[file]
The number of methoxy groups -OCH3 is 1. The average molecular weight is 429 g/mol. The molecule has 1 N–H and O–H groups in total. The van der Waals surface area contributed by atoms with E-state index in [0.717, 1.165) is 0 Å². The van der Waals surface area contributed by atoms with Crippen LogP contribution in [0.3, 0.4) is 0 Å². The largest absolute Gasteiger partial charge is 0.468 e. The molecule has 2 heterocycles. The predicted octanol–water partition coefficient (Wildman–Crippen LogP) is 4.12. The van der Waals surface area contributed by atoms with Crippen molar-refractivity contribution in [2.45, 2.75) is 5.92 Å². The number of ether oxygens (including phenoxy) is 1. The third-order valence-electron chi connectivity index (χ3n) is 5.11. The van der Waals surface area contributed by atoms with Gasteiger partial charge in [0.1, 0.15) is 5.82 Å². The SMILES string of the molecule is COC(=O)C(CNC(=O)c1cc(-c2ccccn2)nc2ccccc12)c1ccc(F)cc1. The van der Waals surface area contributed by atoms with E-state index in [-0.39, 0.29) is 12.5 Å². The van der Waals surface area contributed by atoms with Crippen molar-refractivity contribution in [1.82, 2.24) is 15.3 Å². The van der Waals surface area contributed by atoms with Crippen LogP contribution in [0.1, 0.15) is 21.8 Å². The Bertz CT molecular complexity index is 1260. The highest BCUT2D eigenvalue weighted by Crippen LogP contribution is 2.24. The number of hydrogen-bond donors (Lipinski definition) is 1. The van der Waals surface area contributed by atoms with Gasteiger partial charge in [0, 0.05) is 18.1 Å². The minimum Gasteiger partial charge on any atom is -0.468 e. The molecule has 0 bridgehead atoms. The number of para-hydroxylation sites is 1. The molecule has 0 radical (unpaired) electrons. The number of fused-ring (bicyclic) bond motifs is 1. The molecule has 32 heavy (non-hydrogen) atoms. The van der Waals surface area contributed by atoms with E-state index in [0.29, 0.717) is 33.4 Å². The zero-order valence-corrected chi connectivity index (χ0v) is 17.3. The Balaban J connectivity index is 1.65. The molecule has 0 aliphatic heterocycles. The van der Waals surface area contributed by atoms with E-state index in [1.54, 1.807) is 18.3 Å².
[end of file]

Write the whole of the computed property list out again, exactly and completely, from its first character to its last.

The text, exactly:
The number of methoxy groups -OCH3 is 1. The average molecular weight is 429 g/mol. The molecule has 1 N–H and O–H groups in total. The van der Waals surface area contributed by atoms with E-state index in [0.717, 1.165) is 0 Å². The van der Waals surface area contributed by atoms with Crippen LogP contribution in [0.3, 0.4) is 0 Å². The largest absolute Gasteiger partial charge is 0.468 e. The molecule has 2 heterocycles. The predicted octanol–water partition coefficient (Wildman–Crippen LogP) is 4.12. The van der Waals surface area contributed by atoms with Crippen molar-refractivity contribution in [2.45, 2.75) is 5.92 Å². The number of ether oxygens (including phenoxy) is 1. The third-order valence-electron chi connectivity index (χ3n) is 5.11. The van der Waals surface area contributed by atoms with Gasteiger partial charge in [0.1, 0.15) is 5.82 Å². The SMILES string of the molecule is COC(=O)C(CNC(=O)c1cc(-c2ccccn2)nc2ccccc12)c1ccc(F)cc1. The van der Waals surface area contributed by atoms with E-state index in [-0.39, 0.29) is 12.5 Å². The van der Waals surface area contributed by atoms with Crippen molar-refractivity contribution in [1.82, 2.24) is 15.3 Å². The van der Waals surface area contributed by atoms with Crippen LogP contribution in [0.1, 0.15) is 21.8 Å². The Bertz CT molecular complexity index is 1260. The highest BCUT2D eigenvalue weighted by Crippen LogP contribution is 2.24. The number of hydrogen-bond donors (Lipinski definition) is 1. The van der Waals surface area contributed by atoms with Gasteiger partial charge in [0, 0.05) is 18.1 Å². The minimum Gasteiger partial charge on any atom is -0.468 e. The molecule has 0 bridgehead atoms. The number of para-hydroxylation sites is 1. The molecule has 0 radical (unpaired) electrons. The number of fused-ring (bicyclic) bond motifs is 1. The molecule has 32 heavy (non-hydrogen) atoms. The van der Waals surface area contributed by atoms with E-state index in [0.29, 0.717) is 33.4 Å². The zero-order valence-corrected chi connectivity index (χ0v) is 17.3. The Balaban J connectivity index is 1.65. The molecule has 0 aliphatic heterocycles. The van der Waals surface area contributed by atoms with E-state index in [1.54, 1.807) is 18.3 Å².